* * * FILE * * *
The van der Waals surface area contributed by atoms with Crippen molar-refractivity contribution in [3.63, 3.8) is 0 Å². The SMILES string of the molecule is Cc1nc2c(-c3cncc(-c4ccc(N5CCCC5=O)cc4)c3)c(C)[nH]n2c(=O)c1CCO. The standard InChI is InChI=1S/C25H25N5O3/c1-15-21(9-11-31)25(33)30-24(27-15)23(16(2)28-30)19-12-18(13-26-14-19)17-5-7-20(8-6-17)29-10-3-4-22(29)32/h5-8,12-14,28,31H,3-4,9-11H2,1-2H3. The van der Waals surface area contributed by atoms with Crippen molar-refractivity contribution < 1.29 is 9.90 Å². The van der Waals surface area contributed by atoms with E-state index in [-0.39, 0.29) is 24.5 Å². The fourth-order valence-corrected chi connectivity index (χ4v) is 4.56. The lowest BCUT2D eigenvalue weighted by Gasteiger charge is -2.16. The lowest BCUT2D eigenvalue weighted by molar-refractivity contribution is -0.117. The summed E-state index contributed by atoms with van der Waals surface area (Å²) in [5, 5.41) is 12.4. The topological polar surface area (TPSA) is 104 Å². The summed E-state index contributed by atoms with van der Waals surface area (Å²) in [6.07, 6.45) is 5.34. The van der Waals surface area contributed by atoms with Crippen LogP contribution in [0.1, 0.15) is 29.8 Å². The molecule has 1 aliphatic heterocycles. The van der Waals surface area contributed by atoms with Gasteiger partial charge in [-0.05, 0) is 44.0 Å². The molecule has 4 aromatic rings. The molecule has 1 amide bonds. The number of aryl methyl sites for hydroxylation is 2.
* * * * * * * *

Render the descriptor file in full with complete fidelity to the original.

The van der Waals surface area contributed by atoms with Crippen molar-refractivity contribution in [3.63, 3.8) is 0 Å². The SMILES string of the molecule is Cc1nc2c(-c3cncc(-c4ccc(N5CCCC5=O)cc4)c3)c(C)[nH]n2c(=O)c1CCO. The standard InChI is InChI=1S/C25H25N5O3/c1-15-21(9-11-31)25(33)30-24(27-15)23(16(2)28-30)19-12-18(13-26-14-19)17-5-7-20(8-6-17)29-10-3-4-22(29)32/h5-8,12-14,28,31H,3-4,9-11H2,1-2H3. The van der Waals surface area contributed by atoms with Crippen molar-refractivity contribution < 1.29 is 9.90 Å². The van der Waals surface area contributed by atoms with E-state index in [-0.39, 0.29) is 24.5 Å². The fourth-order valence-corrected chi connectivity index (χ4v) is 4.56. The lowest BCUT2D eigenvalue weighted by Gasteiger charge is -2.16. The lowest BCUT2D eigenvalue weighted by molar-refractivity contribution is -0.117. The summed E-state index contributed by atoms with van der Waals surface area (Å²) in [5, 5.41) is 12.4. The topological polar surface area (TPSA) is 104 Å². The summed E-state index contributed by atoms with van der Waals surface area (Å²) in [6.07, 6.45) is 5.34. The van der Waals surface area contributed by atoms with Crippen LogP contribution in [0.1, 0.15) is 29.8 Å². The molecule has 1 aliphatic heterocycles. The van der Waals surface area contributed by atoms with Gasteiger partial charge in [-0.05, 0) is 44.0 Å². The molecule has 4 aromatic rings. The molecule has 1 amide bonds. The number of aryl methyl sites for hydroxylation is 2.